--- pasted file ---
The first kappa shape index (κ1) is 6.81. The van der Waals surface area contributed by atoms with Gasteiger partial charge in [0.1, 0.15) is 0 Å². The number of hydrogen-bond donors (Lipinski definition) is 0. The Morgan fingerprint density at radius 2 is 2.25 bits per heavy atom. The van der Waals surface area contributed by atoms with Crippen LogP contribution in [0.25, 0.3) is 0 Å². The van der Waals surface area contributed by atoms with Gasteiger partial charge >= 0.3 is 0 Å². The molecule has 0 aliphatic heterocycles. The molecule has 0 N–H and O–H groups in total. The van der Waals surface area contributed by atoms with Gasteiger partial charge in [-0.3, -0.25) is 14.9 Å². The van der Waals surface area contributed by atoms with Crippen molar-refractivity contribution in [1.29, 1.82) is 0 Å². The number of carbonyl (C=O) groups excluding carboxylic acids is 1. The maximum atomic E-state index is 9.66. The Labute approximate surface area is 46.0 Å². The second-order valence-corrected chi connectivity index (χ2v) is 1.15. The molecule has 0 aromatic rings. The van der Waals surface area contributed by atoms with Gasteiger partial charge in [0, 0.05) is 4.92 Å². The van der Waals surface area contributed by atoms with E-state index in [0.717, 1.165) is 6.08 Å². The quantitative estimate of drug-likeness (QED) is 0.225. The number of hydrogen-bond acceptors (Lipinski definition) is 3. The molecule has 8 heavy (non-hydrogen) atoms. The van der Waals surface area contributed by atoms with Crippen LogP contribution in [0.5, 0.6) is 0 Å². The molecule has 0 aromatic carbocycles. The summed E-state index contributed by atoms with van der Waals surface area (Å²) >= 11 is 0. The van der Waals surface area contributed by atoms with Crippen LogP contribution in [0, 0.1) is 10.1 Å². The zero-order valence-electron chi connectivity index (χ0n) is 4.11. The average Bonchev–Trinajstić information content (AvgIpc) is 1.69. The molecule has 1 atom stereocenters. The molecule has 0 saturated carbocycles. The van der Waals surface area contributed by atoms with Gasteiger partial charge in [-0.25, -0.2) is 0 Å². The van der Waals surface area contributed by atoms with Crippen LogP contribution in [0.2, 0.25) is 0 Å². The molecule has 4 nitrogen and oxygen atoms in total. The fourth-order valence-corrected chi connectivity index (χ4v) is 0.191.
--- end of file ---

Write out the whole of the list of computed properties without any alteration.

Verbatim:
The first kappa shape index (κ1) is 6.81. The van der Waals surface area contributed by atoms with Gasteiger partial charge in [0.1, 0.15) is 0 Å². The number of hydrogen-bond donors (Lipinski definition) is 0. The Morgan fingerprint density at radius 2 is 2.25 bits per heavy atom. The van der Waals surface area contributed by atoms with Crippen LogP contribution in [0.25, 0.3) is 0 Å². The van der Waals surface area contributed by atoms with Gasteiger partial charge >= 0.3 is 0 Å². The molecule has 0 aliphatic heterocycles. The molecule has 0 N–H and O–H groups in total. The van der Waals surface area contributed by atoms with Gasteiger partial charge in [-0.3, -0.25) is 14.9 Å². The van der Waals surface area contributed by atoms with Crippen molar-refractivity contribution in [1.29, 1.82) is 0 Å². The number of carbonyl (C=O) groups excluding carboxylic acids is 1. The maximum atomic E-state index is 9.66. The Labute approximate surface area is 46.0 Å². The second-order valence-corrected chi connectivity index (χ2v) is 1.15. The molecule has 0 aromatic rings. The van der Waals surface area contributed by atoms with Gasteiger partial charge in [0, 0.05) is 4.92 Å². The van der Waals surface area contributed by atoms with E-state index in [0.717, 1.165) is 6.08 Å². The quantitative estimate of drug-likeness (QED) is 0.225. The number of hydrogen-bond acceptors (Lipinski definition) is 3. The molecule has 8 heavy (non-hydrogen) atoms. The van der Waals surface area contributed by atoms with Crippen LogP contribution in [0.5, 0.6) is 0 Å². The molecule has 0 aromatic carbocycles. The summed E-state index contributed by atoms with van der Waals surface area (Å²) >= 11 is 0. The van der Waals surface area contributed by atoms with Crippen LogP contribution in [0, 0.1) is 10.1 Å². The zero-order valence-electron chi connectivity index (χ0n) is 4.11. The average Bonchev–Trinajstić information content (AvgIpc) is 1.69. The molecule has 1 atom stereocenters. The molecule has 0 saturated carbocycles. The van der Waals surface area contributed by atoms with Gasteiger partial charge in [-0.25, -0.2) is 0 Å². The van der Waals surface area contributed by atoms with Crippen LogP contribution in [0.2, 0.25) is 0 Å². The molecule has 4 nitrogen and oxygen atoms in total. The fourth-order valence-corrected chi connectivity index (χ4v) is 0.191.